The problem with time, though, is it’s not actually measuring value. It’s measuring cost as a proxy for value.
Advertisers don’t really want your time — they want to make an impression on your mind…
…As the writer of this piece, I don’t really want your time — I want to make an impression on how you think.
But taking people’s time isn’t really the goal. And people wasting time is actually the opposite of the goal.
I feel like what you see in the industry now is people jumping around and trying to find the God metric for content. It’s all about shares or it’s all about time spent or it’s all about pages or it’s all about uniques. The problem is you can only optimize one thing and you have to pick, otherwise all you’re doing is making a bunch of compromises if you try to optimize for multiple things.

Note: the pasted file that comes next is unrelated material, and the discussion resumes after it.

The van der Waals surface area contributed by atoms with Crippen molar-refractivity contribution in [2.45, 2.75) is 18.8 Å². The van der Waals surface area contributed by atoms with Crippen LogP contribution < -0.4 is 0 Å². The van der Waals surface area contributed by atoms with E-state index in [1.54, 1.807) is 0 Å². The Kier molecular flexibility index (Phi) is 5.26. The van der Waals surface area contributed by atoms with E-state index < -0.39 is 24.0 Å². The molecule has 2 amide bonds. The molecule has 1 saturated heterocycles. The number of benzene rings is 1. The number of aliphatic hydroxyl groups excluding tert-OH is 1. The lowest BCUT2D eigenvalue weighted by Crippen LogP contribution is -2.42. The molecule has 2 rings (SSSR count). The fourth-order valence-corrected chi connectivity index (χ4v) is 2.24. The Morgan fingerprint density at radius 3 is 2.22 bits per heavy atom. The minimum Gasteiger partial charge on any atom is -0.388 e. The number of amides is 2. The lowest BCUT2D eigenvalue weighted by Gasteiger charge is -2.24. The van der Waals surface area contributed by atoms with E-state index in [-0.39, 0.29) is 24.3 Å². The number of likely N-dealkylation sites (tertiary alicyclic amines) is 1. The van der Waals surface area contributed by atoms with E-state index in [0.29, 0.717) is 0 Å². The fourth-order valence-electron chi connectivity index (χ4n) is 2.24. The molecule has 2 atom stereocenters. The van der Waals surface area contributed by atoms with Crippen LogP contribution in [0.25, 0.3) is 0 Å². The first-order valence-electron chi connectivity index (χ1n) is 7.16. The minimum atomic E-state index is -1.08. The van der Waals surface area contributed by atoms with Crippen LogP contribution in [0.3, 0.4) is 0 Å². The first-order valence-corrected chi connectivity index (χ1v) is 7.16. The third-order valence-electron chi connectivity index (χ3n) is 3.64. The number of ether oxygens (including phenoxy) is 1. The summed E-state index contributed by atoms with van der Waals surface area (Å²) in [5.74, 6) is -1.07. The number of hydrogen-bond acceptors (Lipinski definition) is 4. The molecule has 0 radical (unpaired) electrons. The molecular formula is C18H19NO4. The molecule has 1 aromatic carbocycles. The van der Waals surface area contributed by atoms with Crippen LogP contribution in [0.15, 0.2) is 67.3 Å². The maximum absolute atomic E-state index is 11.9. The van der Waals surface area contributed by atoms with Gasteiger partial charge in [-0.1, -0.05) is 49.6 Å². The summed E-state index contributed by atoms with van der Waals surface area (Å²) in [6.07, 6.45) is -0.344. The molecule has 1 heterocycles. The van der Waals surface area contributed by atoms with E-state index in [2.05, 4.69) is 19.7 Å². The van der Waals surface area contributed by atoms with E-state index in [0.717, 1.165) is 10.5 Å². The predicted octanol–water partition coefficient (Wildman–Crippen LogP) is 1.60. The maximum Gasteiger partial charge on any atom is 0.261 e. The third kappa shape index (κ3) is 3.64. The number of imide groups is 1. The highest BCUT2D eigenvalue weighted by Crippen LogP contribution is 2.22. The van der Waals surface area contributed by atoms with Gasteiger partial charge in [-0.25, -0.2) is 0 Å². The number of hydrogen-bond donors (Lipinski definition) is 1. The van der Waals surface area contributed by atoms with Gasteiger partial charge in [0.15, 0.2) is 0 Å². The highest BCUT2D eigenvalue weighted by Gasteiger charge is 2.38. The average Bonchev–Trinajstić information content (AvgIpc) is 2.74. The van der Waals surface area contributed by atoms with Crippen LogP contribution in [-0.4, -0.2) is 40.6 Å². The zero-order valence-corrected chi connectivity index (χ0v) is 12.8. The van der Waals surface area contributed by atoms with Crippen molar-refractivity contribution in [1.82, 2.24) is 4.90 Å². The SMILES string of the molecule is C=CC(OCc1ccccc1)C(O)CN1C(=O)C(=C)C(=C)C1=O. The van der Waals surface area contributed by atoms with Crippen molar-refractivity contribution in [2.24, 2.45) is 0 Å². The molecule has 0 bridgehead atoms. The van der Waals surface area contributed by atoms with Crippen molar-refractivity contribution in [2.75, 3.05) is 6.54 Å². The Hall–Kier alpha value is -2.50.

People Like Us (by which I mean those who work in digital agencies) rarely congratulate Candy Crush developer King for this trick of turning a little puzzle into a massive load of money.
Making lines of four things isn’t new enough as a game idea to impress us. Which is not a problem for King; its later launches use exactly the same “matching” gameplay. Indeed, King cites the repeatable nature of its game development as what makes the company’s value sustainable.
Perhaps it will one day spend its millions on a new game idea that People Like Us like, and it can enjoy the fleeting glory of our admiration….
This is what King has to teach us, if we will only put our critically acclaimed, animated adventures down and listen. It updates that game every two weeks. After the launch of your brilliant app or game or website or campaign idea, how often do you return to it to add more to it, really? It’s something the older folk in advertising may recognise in the development of long-running brand ideas…